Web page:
Young wheat field.
DATA-RICH YEAR: The growing season for the 2017 wheat crop provided plenty of opportunities to gather data on wheat performance in a variety of stressful conditions. Syngenta says researchers will use that data to help move the industry forward, including its effort to deliver hybrid wheat by 2020.

Syngenta is on track to deliver hybrid wheat by 2020

This year’s weather, pest challenges provided researchers with multiple opportunities to learn, take notes.

Fall is a time of reckoning, discovery, excitement, disappointment and challenge for the researchers that toil diligently to bring new and better wheat varieties to farmers. It is the season when results from commercial fields, quality labs, demonstration plots and test fields get tallied.

For the researchers dedicated to Syngenta’s goal of hybrid wheat by 2020 in Junction City and other wheat sites, this has been a year filled with valuable data on the performance of some of the most promising lines in the research pipeline as weather challenges from drought to freeze to flood to late-April blizzard, hail, high wind and torrential rains have struck.

“For the most part, I’d say we are still on track for 2020,” says Darcy Pawlik, cereals product marketing manager with Syngenta. “Mother Nature is still a variable, and it could shift timelines over the next few years, but so far, we still expect delivery in 2020 or 2021.”

Pawlik says one of the challenges to getting a hybrid wheat on the market is less about finding a hybrid with great parentage or hybrid vigor, and more about being able to scale production up predictably to provide a quantity and quality of seed year after year despite the weather, pests or other challenges.

“It’s one thing to make a cross and get a good hybrid, but it’s another to scale up and defeat all the typical things like heat, drought, flood or hail and get past all of those variables and produce the seed you need to grow to reliably supply it to the farmer,” he says.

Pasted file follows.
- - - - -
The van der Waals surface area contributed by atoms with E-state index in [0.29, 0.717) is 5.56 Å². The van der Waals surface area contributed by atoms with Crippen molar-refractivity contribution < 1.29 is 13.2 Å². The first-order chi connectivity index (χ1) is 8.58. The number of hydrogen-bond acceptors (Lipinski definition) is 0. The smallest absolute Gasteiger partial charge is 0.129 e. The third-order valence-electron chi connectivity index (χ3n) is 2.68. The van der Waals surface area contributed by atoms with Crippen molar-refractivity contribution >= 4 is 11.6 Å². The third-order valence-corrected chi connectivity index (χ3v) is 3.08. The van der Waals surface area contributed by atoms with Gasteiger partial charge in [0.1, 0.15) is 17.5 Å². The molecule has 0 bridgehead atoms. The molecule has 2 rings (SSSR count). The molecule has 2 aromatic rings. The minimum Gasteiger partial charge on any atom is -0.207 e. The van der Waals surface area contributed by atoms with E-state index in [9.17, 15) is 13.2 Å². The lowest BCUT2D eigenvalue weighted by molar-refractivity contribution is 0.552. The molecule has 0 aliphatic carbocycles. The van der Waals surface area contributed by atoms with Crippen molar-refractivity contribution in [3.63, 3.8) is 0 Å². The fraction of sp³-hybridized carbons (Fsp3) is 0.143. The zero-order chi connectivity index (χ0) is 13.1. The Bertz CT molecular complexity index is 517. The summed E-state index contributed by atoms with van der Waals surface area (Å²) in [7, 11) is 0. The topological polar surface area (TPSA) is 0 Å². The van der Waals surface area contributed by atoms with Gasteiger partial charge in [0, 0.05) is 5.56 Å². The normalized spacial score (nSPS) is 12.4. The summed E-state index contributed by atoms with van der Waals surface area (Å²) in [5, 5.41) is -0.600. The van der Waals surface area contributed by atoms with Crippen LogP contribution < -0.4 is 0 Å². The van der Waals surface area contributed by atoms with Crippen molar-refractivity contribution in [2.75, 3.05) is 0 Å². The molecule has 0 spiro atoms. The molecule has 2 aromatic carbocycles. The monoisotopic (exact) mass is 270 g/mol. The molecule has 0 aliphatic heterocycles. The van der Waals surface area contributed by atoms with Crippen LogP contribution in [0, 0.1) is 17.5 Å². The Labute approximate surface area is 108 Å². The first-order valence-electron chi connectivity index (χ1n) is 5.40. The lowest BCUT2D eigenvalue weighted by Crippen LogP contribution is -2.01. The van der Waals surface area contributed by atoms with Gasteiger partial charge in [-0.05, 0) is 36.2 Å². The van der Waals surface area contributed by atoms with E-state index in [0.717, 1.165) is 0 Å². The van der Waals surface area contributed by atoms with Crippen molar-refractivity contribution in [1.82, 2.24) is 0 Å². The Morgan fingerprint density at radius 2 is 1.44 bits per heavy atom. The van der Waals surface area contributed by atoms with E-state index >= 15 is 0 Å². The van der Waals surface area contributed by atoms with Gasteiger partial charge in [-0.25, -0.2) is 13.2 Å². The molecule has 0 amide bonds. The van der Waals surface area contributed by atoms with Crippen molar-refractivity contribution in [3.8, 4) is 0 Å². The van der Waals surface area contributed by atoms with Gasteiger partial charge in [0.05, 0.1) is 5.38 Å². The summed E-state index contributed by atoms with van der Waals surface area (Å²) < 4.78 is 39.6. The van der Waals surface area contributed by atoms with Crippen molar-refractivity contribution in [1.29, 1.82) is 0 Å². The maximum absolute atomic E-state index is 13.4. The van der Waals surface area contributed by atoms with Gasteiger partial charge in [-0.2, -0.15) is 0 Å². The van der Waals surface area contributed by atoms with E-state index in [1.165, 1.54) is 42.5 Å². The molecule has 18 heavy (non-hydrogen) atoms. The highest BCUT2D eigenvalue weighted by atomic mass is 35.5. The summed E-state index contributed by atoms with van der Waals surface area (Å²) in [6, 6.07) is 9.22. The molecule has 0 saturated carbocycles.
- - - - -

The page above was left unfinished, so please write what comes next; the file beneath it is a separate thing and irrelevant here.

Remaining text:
He says the road to hybrid wheat success also involves education in best management practices for successful growing.

“The wheat industry has tended to lag behind other crops like corn or soybeans in the amount of management that becomes routine. As you get into hybrids, it becomes ever more important to make sure that farmers understand the pest and disease pressures and how to make sure you are managing the crop to maximize your results,” Pawlik says.

A big advantage for farmers as hybrids come on board is that some of those diseases may actually get easier to manage as the genetics for resistance can be made more robust.

“You have sources of genetics instead of one,” he says. “In combining those two parents you have the opportunity for stacking resistance genes like wheat streak mosaic resistance, various rusts and fusarium head blight and others from different parent lines, thereby potentially broadening the spectrum of diseases to which the line has a level of resistance.”

He says Syngenta has a couple of advantages in the race to develop hybrid wheat.

One is its success with hybrid barley in Europe, he says. “Our work with barley has given us quite a bit of insight into what to expect. And we are seeing that in many circumstances hybrid wheat does react a lot like hybrid barley.”

Another advantage is a long history of successful wheat breeding and marketing.